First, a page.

PUBG and BGMI Are the Same, Tencent Misled Indian Government, Should Be Banned: NGO

PlayerUnknown’s Battlegrounds (aka PUBG), and Battlegrounds Cellular India (aka BGMI) are the identical, and Tencent has misled the Indian authorities, a non-profit organisation known as Prahar has claimed. Calling for a ban on BGMI/ PUBG, a prime govt of the NGO has alleged that there is no such thing as a firm known as Krafton India. BGMI is an Indian model of PUBG Cellular, which was launched solely for gamers in India after the authorities banned PUBG Cellular in the nation. The battle royale recreation is developed and printed by Krafton.

Abhay Mishra, President of Prahar wrote in a letter to the Ministry of Electronics and Data Know-how (MeiTY) that as per paperwork obtainable with the Ministry of Company Affairs (MCA), the solely Krafton in India is a paper manufacturing firm with no relation to Krafton of South Korea (builders of BGMI). Mishra mentioned in the letter that Krafton authorised Hyunil Sohn to characterize the firm, the identical one that is authorised to characterize PUBG India — deducing that Sohn represents the Chinese language firm Tencent in India.

“In a board of Directors Council Meeting of Krafton Inc, in a resolution dated 26th November, 2021, Hyunil Sohn was named to represent Krafton in relation to Battlegrounds Mobile India. At the same time on November 26, 2021, PUBG India Pvt. Limited, in a board resolution, authorised the very same Hyunil Sohn, to represent PUBG India in relation to Battlegrounds Mobile India,” Mishra mentioned.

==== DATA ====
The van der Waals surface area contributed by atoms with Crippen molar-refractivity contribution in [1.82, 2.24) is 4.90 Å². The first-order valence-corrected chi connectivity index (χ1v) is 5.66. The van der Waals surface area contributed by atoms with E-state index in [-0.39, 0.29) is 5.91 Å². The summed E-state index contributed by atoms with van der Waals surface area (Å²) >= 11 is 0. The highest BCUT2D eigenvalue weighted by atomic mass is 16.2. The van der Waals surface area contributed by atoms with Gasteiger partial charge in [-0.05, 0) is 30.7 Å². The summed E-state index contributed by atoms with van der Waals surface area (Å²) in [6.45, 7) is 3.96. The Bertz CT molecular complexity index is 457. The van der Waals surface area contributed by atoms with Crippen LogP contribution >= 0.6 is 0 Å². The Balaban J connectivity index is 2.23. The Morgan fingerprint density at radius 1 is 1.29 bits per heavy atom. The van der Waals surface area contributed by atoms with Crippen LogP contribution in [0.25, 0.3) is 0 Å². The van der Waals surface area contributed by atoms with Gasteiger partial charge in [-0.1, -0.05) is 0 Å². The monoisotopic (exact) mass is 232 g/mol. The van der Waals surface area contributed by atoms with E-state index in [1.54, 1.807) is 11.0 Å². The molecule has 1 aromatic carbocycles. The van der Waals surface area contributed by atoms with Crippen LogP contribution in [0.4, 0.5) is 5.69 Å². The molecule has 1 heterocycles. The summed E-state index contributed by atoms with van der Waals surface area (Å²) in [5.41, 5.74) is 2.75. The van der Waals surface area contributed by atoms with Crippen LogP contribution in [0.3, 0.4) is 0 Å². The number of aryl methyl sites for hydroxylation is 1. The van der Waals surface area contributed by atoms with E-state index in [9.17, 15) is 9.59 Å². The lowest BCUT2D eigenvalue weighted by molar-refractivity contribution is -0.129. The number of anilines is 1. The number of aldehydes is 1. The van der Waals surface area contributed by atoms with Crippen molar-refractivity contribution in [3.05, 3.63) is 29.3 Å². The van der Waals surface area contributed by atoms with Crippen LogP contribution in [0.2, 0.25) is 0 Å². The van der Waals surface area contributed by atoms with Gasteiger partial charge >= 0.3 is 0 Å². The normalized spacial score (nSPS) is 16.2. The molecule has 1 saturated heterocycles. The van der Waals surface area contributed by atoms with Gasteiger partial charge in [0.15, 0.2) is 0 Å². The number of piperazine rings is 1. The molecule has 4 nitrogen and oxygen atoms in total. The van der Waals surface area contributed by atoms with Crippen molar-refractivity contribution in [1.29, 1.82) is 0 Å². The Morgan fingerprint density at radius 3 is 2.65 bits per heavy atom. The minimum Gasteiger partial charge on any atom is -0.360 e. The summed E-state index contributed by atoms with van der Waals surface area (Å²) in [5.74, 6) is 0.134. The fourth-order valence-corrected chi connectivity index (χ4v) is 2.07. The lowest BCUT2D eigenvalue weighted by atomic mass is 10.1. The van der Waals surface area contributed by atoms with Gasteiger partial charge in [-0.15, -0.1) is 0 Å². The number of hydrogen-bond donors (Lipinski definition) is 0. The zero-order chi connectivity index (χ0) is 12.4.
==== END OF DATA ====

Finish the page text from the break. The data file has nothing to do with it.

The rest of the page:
Mishra questioned that if PUBG and BGMI are completely different, why did Krafton India, “the so-called” writer of BGMI, authorise Hyunil Sohn of PUBG India Pvt. Ltd to characterize the firm? “Is Hyunil Sohn, a representative of PUBG or BGMI or both? The answer is in reality, he represents the Chinese company Tencent in India,” Mishra claimed in a communication despatched to Devices 360.

On the foundation of the deductions on the alleged “elaborate charade perpetrated by Chinese company Tencent”, the NGO has known as for “a ban on BGMI/ PUBG app.” We’ve reached out to Krafton to respond to the allegations, and will update this space when we hear back.

The development follows nearly two months after the government banned 54 apps that have links to China and pose a threat to the country’s security. The apps that were banned include Garena Free Hearth, Tencent’s Xriver, and NetEase’s Onmyoji Arena. India has blocked almost 300 apps in the nation since border tensions erupted with China in Could 2020.

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